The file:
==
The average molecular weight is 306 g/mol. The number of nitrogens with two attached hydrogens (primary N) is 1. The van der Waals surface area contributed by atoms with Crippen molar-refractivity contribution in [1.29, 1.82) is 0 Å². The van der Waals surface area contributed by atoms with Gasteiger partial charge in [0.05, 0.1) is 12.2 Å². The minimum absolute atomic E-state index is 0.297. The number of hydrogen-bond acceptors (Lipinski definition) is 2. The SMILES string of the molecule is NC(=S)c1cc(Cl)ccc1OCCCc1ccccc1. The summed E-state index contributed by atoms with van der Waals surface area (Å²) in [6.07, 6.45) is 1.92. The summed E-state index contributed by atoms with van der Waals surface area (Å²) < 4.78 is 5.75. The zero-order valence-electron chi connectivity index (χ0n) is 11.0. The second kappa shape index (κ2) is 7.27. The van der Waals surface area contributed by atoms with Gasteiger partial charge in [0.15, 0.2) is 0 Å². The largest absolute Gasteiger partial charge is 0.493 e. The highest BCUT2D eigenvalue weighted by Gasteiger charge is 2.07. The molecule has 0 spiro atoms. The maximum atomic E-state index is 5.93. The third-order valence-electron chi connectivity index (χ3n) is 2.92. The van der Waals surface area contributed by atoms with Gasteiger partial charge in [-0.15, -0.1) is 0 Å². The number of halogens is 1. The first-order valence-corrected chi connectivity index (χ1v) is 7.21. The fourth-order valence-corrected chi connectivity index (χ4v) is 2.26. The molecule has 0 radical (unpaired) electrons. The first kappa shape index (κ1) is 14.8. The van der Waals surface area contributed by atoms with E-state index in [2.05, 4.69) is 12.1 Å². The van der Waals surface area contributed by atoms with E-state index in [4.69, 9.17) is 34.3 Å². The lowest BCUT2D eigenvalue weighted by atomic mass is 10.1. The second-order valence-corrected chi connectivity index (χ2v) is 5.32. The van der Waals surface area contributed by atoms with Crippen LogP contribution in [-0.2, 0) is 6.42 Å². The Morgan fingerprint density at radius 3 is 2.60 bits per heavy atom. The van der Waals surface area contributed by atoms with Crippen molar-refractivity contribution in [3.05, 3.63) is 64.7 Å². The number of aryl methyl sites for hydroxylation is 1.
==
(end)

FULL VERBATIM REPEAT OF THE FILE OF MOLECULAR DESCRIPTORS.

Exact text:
The average molecular weight is 306 g/mol. The number of nitrogens with two attached hydrogens (primary N) is 1. The van der Waals surface area contributed by atoms with Crippen molar-refractivity contribution in [1.29, 1.82) is 0 Å². The van der Waals surface area contributed by atoms with Gasteiger partial charge in [0.05, 0.1) is 12.2 Å². The minimum absolute atomic E-state index is 0.297. The number of hydrogen-bond acceptors (Lipinski definition) is 2. The SMILES string of the molecule is NC(=S)c1cc(Cl)ccc1OCCCc1ccccc1. The summed E-state index contributed by atoms with van der Waals surface area (Å²) in [6.07, 6.45) is 1.92. The summed E-state index contributed by atoms with van der Waals surface area (Å²) < 4.78 is 5.75. The zero-order valence-electron chi connectivity index (χ0n) is 11.0. The second kappa shape index (κ2) is 7.27. The van der Waals surface area contributed by atoms with Gasteiger partial charge in [0.15, 0.2) is 0 Å². The largest absolute Gasteiger partial charge is 0.493 e. The highest BCUT2D eigenvalue weighted by Gasteiger charge is 2.07. The molecule has 0 spiro atoms. The maximum atomic E-state index is 5.93. The third-order valence-electron chi connectivity index (χ3n) is 2.92. The van der Waals surface area contributed by atoms with Gasteiger partial charge in [-0.15, -0.1) is 0 Å². The number of halogens is 1. The first-order valence-corrected chi connectivity index (χ1v) is 7.21. The fourth-order valence-corrected chi connectivity index (χ4v) is 2.26. The molecule has 0 radical (unpaired) electrons. The first kappa shape index (κ1) is 14.8. The van der Waals surface area contributed by atoms with E-state index in [2.05, 4.69) is 12.1 Å². The van der Waals surface area contributed by atoms with E-state index in [4.69, 9.17) is 34.3 Å². The lowest BCUT2D eigenvalue weighted by atomic mass is 10.1. The second-order valence-corrected chi connectivity index (χ2v) is 5.32. The van der Waals surface area contributed by atoms with Crippen LogP contribution in [-0.2, 0) is 6.42 Å². The Morgan fingerprint density at radius 3 is 2.60 bits per heavy atom. The van der Waals surface area contributed by atoms with Crippen molar-refractivity contribution in [3.05, 3.63) is 64.7 Å². The number of aryl methyl sites for hydroxylation is 1.